Introduction: Sepsis is a life-threatening organ dysfunction that is caused by a dysregulated host response to the infection. Urosepsis contributes up to 25% of all sepsis cases. An important part of the management of urosepsis is to rule out possible surgical causes such as urolithiasis, obstructive uropathy, or abscess formation along the urogenital tract. Objective: The aim of this study is to look at whether urological conditions and recent urological surgery contribute significantly to all patients admitted with urosepsis. Methods: A total of 2679 urine cultures and 654 blood cultures performed in Connolly Hospital Emergency Department were reviewed between 2016 and 2018. Patients were included if they had a matching urine culture and blood culture performed within 24 hours of admission. A retrospective chart review was performed for all patients included in the study. Results: Our study included 85 patients admitted with urosepsis between 2016 and 2018. The average age was 70.3 years (21-100 years), in which 61% (n = 52) of patients were female, 18% (n = 16) had a long-term indwelling catheter, 11.8% (n = 10) were admitted as urosepsis with a urological condition. The most common urological condition predisposing patients to urosepsis in this study was bladder outlet obstruction secondary to benign prostatic hyperplasia. A total of 4.7% (n = 4) of patients died during their admission. The complications as a result of urosepsis included a prostatic abscess, a psoas abscess, an ileus, an infected cyst, and 1 case of emphysematous pyelonephritis. Conclusion: In this study, the majority of patients admitted with urosepsis did not have an underlying urological condition or recent urological instrumentation. Clinicians should be aware of potential complications as a result of a urosepsis.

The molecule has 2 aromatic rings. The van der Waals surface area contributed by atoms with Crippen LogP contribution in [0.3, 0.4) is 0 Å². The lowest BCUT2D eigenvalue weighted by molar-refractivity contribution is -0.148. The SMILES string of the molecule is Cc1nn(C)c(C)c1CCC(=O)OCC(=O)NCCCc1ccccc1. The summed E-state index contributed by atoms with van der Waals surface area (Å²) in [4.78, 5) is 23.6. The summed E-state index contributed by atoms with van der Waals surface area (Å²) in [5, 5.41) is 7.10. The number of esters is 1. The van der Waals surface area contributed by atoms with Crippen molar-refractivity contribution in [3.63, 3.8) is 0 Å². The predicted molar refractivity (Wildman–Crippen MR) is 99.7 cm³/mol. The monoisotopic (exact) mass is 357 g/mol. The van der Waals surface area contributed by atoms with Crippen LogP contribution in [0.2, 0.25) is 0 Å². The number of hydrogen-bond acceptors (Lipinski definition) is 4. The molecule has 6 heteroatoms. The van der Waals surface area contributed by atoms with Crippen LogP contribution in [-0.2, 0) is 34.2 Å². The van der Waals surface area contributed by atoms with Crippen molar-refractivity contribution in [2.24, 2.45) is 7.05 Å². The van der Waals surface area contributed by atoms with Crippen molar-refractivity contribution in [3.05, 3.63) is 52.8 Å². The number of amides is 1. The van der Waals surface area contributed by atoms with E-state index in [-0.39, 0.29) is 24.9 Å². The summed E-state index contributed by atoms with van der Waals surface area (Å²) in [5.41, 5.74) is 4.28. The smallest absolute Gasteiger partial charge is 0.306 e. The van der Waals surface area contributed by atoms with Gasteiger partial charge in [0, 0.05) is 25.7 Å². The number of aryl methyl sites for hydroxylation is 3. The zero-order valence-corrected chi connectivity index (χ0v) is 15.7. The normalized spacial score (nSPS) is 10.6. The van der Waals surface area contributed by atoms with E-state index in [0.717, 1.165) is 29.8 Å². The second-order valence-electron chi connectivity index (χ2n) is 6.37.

• Validating the 5Fs mnemonic for cholelithiasis: time to include family history.

      Bass, Gary; Gilani, S Nadia S; Walsh, Thomas N (2013-11)
      The time-honoured mnemonic of '5Fs' is a reminder to students that patients with upper abdominal pain and who conform to a profile of 'fair, fat, female, fertile and forty' are likely to have cholelithiasis. We feel, however, that a most important 'F'-that for 'family history'-is overlooked and should be introduced to enhance the value of a useful aide memoire.
    • Vitamin D as an adjunctive therapy in asthma. Part 1: A review of potential mechanisms.

      Kerley, Conor P; Elnazir, Basil; Faul, John; Cormican, Liam (2015-02-27)